We see four steps to make a credible pitch to new wealth committed to affordable housing in the Bay Area. Those steps are underground parking platform analysis, updated pro formas, market research and corporate structure.
Underground Parking Platform
The location of the platform needs to be optimized. The 2% slope for drainage remains the same, but the modeling of the platform would be rotated and elevated up and down to optimize how much fill it can replace to reduce costs of hard rock grading.
Updated Pro Formas
With better estimates for the costs of excavation and the platform, the pro formas can be revised with recent costs to estimate the affordability incentive and analyze it for HUD affordability.
Market research would focus on the key markets using travel diaries, interviews, and focus groups. The affordability incentive will attract interest making people want to know what the catch is, and education can see if the project will work for them. Conventional developers do not do this kind of research but it is essential for estimating an absorption rate. The size of the parking structure could be reduced based on market research. Building all spaces that are allowed could result in unleased spaces and loss of expected revenue. Even with a careful estimate of parking demand, there may be unleased spaces that could be used for other purposes such as personal storage.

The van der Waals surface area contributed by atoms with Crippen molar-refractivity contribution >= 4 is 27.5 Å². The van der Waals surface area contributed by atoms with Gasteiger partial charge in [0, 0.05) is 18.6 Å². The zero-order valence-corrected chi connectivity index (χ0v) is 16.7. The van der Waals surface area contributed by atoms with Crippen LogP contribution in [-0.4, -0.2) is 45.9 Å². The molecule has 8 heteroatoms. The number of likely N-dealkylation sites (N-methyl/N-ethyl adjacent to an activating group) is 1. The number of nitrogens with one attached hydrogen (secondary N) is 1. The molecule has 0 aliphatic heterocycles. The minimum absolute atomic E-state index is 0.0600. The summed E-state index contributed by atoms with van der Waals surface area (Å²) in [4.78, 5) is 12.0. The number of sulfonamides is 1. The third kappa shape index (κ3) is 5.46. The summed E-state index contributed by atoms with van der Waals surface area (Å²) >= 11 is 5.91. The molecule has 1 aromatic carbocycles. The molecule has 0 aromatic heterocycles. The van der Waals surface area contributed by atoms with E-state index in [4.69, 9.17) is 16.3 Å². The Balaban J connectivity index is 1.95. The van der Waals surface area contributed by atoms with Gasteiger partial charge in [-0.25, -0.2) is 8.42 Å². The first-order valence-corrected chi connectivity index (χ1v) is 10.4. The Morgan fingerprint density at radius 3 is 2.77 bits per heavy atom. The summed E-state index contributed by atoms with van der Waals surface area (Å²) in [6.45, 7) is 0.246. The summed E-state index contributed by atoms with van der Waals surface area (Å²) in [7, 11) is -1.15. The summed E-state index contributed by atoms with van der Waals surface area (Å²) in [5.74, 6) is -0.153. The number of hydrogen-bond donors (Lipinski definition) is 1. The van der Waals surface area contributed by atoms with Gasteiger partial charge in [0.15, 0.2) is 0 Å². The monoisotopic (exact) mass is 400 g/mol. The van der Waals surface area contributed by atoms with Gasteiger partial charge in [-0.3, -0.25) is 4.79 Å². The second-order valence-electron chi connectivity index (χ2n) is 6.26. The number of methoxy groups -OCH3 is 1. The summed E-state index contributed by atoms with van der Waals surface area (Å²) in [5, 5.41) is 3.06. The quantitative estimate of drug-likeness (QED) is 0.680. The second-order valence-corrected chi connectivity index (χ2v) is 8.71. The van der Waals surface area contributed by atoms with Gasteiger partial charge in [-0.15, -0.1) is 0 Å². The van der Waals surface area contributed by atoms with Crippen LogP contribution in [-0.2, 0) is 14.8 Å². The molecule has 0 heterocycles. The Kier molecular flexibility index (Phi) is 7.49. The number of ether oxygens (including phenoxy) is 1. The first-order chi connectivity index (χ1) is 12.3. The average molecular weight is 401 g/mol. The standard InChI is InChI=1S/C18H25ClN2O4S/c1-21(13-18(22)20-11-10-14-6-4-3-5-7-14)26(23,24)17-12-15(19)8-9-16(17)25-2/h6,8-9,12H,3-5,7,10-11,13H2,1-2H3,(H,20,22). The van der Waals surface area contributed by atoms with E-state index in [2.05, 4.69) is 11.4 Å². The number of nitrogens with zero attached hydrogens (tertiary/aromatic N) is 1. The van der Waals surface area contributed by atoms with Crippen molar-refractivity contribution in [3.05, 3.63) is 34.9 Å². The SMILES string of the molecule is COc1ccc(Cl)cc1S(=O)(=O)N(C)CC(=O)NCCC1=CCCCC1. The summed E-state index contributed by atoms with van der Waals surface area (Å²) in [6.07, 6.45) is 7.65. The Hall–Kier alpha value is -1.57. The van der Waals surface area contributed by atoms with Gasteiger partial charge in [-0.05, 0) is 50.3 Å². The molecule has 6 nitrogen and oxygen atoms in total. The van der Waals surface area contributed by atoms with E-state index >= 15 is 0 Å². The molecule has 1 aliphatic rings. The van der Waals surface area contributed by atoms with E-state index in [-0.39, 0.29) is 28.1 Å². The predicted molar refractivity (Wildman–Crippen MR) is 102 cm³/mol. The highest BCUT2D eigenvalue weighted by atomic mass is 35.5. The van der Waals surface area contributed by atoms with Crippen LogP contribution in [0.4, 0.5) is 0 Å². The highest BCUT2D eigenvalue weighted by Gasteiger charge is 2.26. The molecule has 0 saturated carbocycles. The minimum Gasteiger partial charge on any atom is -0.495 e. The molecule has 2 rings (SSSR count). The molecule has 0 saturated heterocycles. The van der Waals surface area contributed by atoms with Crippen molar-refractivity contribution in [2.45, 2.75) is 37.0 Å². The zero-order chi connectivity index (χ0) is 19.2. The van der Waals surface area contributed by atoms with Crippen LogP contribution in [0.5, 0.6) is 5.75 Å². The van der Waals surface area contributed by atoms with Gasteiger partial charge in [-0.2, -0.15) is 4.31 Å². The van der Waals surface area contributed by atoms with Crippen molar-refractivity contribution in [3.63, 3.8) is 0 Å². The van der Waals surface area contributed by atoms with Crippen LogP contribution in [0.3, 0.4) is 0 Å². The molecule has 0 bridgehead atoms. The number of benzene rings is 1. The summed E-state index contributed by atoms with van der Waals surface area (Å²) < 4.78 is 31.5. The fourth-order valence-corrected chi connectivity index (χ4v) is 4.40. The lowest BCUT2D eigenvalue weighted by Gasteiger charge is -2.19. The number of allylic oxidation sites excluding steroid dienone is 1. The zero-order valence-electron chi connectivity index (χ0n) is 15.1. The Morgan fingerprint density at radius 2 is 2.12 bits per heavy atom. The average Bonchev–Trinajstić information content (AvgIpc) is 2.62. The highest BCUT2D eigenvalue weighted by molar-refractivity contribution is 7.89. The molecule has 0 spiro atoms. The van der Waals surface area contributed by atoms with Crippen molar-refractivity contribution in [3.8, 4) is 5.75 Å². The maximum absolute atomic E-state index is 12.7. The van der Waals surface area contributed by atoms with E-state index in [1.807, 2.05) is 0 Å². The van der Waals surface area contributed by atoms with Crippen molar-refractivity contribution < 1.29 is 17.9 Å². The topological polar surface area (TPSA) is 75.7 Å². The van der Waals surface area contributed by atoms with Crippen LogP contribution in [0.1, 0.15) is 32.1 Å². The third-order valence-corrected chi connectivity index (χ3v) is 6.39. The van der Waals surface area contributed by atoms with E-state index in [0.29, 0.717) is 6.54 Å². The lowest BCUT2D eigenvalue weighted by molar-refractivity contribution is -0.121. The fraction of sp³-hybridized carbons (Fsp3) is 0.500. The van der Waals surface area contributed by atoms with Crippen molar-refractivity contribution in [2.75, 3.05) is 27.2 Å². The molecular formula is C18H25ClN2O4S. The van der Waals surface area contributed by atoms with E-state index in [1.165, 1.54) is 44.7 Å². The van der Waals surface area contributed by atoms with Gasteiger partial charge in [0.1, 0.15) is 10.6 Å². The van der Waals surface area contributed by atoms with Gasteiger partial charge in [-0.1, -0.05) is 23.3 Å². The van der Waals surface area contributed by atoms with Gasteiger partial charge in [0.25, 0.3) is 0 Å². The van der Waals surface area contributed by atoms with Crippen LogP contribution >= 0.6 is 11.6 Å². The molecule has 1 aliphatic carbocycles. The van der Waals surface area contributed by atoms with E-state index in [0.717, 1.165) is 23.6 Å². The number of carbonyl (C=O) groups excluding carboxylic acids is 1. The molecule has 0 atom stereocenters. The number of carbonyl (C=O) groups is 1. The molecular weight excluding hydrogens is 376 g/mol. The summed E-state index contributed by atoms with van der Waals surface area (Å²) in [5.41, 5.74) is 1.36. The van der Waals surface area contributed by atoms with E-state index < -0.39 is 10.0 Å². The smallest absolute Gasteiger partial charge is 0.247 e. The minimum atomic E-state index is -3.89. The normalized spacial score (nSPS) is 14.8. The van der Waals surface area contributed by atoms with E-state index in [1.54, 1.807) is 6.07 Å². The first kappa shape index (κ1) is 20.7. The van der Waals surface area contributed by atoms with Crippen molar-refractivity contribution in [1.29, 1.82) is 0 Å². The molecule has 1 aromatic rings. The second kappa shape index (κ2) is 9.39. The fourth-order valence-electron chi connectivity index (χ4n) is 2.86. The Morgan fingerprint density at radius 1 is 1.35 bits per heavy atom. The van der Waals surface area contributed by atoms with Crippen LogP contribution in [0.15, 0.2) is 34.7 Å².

The philosophy is to have a project that works for everyone who does not need a car for routine trips. That include renters and buyers in the same project, which does not happen for new development. Condo owners are allowed to rent, which means developed projects have mixed tenure, which can cause problems if the HOA is not strong enough to del with problem tenants. There is also the issue of balancing owner rights in the HOA with the entity managing the rentals. There is opportunity here for better marketing to both renters and buyers, and rent-to-own should be part of the system. There can be change of tenure options and move up options as well.
The City council would pass a resolution approving all of the above, amounting to near-entitlement, leaving only technical documents needed to move to final maps, warranty and other requirements to get a grading permit and start on site improvements. Near entitlement greatly reduces the cost and risk of an application. The City would prepare a Letter of Intent (LOI) included a Purchase and Sale Agreement (PSA). The LOI would have technical components developers need to sign on. A developer could come forward but also it will probably be necessary to take the project to the new money interested in increasing housing in the Bay Area which not as hide-bound as conventional developers.